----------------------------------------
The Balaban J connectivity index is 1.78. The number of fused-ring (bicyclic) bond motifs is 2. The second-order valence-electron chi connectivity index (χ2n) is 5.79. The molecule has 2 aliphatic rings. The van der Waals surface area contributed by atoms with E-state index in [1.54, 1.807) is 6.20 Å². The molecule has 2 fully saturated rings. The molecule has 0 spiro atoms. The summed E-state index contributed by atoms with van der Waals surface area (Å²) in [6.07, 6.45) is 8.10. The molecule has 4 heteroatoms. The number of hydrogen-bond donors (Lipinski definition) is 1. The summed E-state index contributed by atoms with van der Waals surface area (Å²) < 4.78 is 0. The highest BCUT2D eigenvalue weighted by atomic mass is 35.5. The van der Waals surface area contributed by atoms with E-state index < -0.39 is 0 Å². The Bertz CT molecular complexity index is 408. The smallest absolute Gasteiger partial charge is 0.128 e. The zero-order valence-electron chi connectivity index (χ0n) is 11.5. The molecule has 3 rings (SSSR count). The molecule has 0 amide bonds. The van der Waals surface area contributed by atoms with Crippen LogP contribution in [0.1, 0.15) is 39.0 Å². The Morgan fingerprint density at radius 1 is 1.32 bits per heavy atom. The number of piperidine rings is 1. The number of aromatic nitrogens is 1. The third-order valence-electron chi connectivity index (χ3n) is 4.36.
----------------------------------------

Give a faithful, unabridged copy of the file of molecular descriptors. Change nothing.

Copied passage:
The Balaban J connectivity index is 1.78. The number of fused-ring (bicyclic) bond motifs is 2. The second-order valence-electron chi connectivity index (χ2n) is 5.79. The molecule has 2 aliphatic rings. The van der Waals surface area contributed by atoms with E-state index in [1.54, 1.807) is 6.20 Å². The molecule has 2 fully saturated rings. The molecule has 0 spiro atoms. The summed E-state index contributed by atoms with van der Waals surface area (Å²) in [6.07, 6.45) is 8.10. The molecule has 4 heteroatoms. The number of hydrogen-bond donors (Lipinski definition) is 1. The summed E-state index contributed by atoms with van der Waals surface area (Å²) < 4.78 is 0. The highest BCUT2D eigenvalue weighted by atomic mass is 35.5. The van der Waals surface area contributed by atoms with E-state index < -0.39 is 0 Å². The Bertz CT molecular complexity index is 408. The smallest absolute Gasteiger partial charge is 0.128 e. The zero-order valence-electron chi connectivity index (χ0n) is 11.5. The molecule has 3 rings (SSSR count). The molecule has 0 amide bonds. The van der Waals surface area contributed by atoms with Crippen LogP contribution in [0.1, 0.15) is 39.0 Å². The Morgan fingerprint density at radius 1 is 1.32 bits per heavy atom. The number of piperidine rings is 1. The number of aromatic nitrogens is 1. The third-order valence-electron chi connectivity index (χ3n) is 4.36.